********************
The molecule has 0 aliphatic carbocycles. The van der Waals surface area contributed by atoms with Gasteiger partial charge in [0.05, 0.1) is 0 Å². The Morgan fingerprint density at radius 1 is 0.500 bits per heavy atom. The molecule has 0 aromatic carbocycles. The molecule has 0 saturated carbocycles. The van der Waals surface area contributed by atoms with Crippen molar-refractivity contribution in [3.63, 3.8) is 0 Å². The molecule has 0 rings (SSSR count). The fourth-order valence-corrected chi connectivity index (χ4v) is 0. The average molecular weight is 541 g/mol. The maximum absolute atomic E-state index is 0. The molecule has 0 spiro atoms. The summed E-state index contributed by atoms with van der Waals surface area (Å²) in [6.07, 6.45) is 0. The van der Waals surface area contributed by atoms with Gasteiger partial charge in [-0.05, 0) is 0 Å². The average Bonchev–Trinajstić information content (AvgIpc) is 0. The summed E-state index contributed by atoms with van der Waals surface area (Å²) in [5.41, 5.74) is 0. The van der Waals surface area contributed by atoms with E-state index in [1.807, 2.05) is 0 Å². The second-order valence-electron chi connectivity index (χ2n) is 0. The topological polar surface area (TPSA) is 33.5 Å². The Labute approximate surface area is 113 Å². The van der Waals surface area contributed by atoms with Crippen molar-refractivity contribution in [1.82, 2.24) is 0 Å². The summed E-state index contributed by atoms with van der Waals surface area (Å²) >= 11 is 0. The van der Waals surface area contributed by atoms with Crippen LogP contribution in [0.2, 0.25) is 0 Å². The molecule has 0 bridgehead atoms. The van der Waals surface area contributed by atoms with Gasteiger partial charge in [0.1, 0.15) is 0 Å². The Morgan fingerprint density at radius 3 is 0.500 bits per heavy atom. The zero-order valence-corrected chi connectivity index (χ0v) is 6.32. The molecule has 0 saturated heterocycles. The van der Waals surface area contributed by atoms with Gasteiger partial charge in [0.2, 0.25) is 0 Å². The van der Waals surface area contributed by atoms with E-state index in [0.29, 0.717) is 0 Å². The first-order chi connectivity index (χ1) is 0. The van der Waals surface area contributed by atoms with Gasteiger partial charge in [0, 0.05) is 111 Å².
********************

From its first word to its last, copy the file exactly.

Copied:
The molecule has 0 aliphatic carbocycles. The van der Waals surface area contributed by atoms with Gasteiger partial charge in [0.05, 0.1) is 0 Å². The Morgan fingerprint density at radius 1 is 0.500 bits per heavy atom. The molecule has 0 aromatic carbocycles. The molecule has 0 saturated carbocycles. The van der Waals surface area contributed by atoms with Crippen molar-refractivity contribution in [3.63, 3.8) is 0 Å². The molecule has 0 rings (SSSR count). The fourth-order valence-corrected chi connectivity index (χ4v) is 0. The average molecular weight is 541 g/mol. The maximum absolute atomic E-state index is 0. The molecule has 0 spiro atoms. The summed E-state index contributed by atoms with van der Waals surface area (Å²) in [6.07, 6.45) is 0. The van der Waals surface area contributed by atoms with Gasteiger partial charge in [-0.05, 0) is 0 Å². The average Bonchev–Trinajstić information content (AvgIpc) is 0. The summed E-state index contributed by atoms with van der Waals surface area (Å²) in [5.41, 5.74) is 0. The van der Waals surface area contributed by atoms with E-state index in [1.807, 2.05) is 0 Å². The second-order valence-electron chi connectivity index (χ2n) is 0. The topological polar surface area (TPSA) is 33.5 Å². The Labute approximate surface area is 113 Å². The van der Waals surface area contributed by atoms with Crippen molar-refractivity contribution in [1.82, 2.24) is 0 Å². The summed E-state index contributed by atoms with van der Waals surface area (Å²) >= 11 is 0. The van der Waals surface area contributed by atoms with Crippen LogP contribution in [0.2, 0.25) is 0 Å². The molecule has 0 bridgehead atoms. The van der Waals surface area contributed by atoms with Gasteiger partial charge in [0.1, 0.15) is 0 Å². The Morgan fingerprint density at radius 3 is 0.500 bits per heavy atom. The zero-order valence-corrected chi connectivity index (χ0v) is 6.32. The molecule has 0 saturated heterocycles. The van der Waals surface area contributed by atoms with Gasteiger partial charge in [0.2, 0.25) is 0 Å². The van der Waals surface area contributed by atoms with E-state index in [0.29, 0.717) is 0 Å². The first-order chi connectivity index (χ1) is 0. The van der Waals surface area contributed by atoms with Gasteiger partial charge in [0, 0.05) is 111 Å².